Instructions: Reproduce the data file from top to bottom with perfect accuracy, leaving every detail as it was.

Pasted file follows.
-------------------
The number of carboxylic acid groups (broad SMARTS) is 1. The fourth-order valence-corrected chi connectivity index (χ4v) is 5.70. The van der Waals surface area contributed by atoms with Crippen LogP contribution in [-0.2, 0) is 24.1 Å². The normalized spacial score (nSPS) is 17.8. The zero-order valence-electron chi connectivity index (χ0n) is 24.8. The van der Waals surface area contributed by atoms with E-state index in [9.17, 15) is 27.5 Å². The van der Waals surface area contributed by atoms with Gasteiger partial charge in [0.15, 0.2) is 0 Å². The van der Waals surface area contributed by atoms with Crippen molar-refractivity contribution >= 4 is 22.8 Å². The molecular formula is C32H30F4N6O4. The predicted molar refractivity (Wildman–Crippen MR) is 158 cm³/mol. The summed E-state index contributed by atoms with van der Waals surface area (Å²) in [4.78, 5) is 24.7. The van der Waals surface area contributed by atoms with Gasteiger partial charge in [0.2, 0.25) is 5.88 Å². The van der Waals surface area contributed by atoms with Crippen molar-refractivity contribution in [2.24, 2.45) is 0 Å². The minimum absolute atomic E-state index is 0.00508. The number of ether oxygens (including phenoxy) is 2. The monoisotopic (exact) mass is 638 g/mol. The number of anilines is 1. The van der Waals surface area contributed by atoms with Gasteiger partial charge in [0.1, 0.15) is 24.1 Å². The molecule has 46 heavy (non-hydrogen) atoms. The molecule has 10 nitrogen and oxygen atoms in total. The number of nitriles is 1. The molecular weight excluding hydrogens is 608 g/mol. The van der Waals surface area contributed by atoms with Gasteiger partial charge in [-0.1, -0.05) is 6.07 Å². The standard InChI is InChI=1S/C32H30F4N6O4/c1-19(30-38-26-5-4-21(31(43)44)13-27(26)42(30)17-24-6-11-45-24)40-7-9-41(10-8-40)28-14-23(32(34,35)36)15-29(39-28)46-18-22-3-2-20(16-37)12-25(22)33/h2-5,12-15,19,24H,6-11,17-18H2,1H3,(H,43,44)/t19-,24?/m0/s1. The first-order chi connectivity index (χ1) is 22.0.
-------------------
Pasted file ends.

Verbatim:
The number of carboxylic acid groups (broad SMARTS) is 1. The fourth-order valence-corrected chi connectivity index (χ4v) is 5.70. The van der Waals surface area contributed by atoms with Crippen LogP contribution in [-0.2, 0) is 24.1 Å². The normalized spacial score (nSPS) is 17.8. The zero-order valence-electron chi connectivity index (χ0n) is 24.8. The van der Waals surface area contributed by atoms with E-state index in [9.17, 15) is 27.5 Å². The van der Waals surface area contributed by atoms with Gasteiger partial charge in [0.15, 0.2) is 0 Å². The van der Waals surface area contributed by atoms with Crippen molar-refractivity contribution >= 4 is 22.8 Å². The molecular formula is C32H30F4N6O4. The predicted molar refractivity (Wildman–Crippen MR) is 158 cm³/mol. The summed E-state index contributed by atoms with van der Waals surface area (Å²) in [4.78, 5) is 24.7. The van der Waals surface area contributed by atoms with Gasteiger partial charge in [0.2, 0.25) is 5.88 Å². The van der Waals surface area contributed by atoms with Crippen molar-refractivity contribution in [2.24, 2.45) is 0 Å². The minimum absolute atomic E-state index is 0.00508. The number of ether oxygens (including phenoxy) is 2. The monoisotopic (exact) mass is 638 g/mol. The number of anilines is 1. The van der Waals surface area contributed by atoms with Gasteiger partial charge in [0.1, 0.15) is 24.1 Å². The molecule has 46 heavy (non-hydrogen) atoms. The molecule has 10 nitrogen and oxygen atoms in total. The number of nitriles is 1. The molecular weight excluding hydrogens is 608 g/mol. The van der Waals surface area contributed by atoms with Gasteiger partial charge in [-0.1, -0.05) is 6.07 Å². The standard InChI is InChI=1S/C32H30F4N6O4/c1-19(30-38-26-5-4-21(31(43)44)13-27(26)42(30)17-24-6-11-45-24)40-7-9-41(10-8-40)28-14-23(32(34,35)36)15-29(39-28)46-18-22-3-2-20(16-37)12-25(22)33/h2-5,12-15,19,24H,6-11,17-18H2,1H3,(H,43,44)/t19-,24?/m0/s1. The first-order chi connectivity index (χ1) is 22.0.